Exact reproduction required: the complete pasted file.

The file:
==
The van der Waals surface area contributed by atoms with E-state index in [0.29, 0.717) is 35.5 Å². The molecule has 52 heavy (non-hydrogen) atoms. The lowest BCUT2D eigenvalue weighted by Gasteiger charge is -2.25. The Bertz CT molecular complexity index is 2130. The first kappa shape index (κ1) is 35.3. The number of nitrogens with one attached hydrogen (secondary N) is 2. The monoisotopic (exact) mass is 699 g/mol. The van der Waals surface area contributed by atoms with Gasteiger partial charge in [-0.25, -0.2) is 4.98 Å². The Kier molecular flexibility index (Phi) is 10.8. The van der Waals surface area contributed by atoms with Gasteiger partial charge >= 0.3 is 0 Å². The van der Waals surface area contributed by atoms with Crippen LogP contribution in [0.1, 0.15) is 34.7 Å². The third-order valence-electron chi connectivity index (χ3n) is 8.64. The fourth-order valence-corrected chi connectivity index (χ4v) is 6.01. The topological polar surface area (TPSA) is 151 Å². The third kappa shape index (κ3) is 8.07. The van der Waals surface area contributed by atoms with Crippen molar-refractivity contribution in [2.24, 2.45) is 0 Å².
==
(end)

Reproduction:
The van der Waals surface area contributed by atoms with E-state index in [0.29, 0.717) is 35.5 Å². The molecule has 52 heavy (non-hydrogen) atoms. The lowest BCUT2D eigenvalue weighted by Gasteiger charge is -2.25. The Bertz CT molecular complexity index is 2130. The first kappa shape index (κ1) is 35.3. The number of nitrogens with one attached hydrogen (secondary N) is 2. The monoisotopic (exact) mass is 699 g/mol. The van der Waals surface area contributed by atoms with Gasteiger partial charge in [-0.25, -0.2) is 4.98 Å². The Kier molecular flexibility index (Phi) is 10.8. The van der Waals surface area contributed by atoms with Gasteiger partial charge >= 0.3 is 0 Å². The van der Waals surface area contributed by atoms with Crippen LogP contribution in [0.1, 0.15) is 34.7 Å². The third-order valence-electron chi connectivity index (χ3n) is 8.64. The fourth-order valence-corrected chi connectivity index (χ4v) is 6.01. The topological polar surface area (TPSA) is 151 Å². The third kappa shape index (κ3) is 8.07. The van der Waals surface area contributed by atoms with Crippen molar-refractivity contribution in [2.24, 2.45) is 0 Å².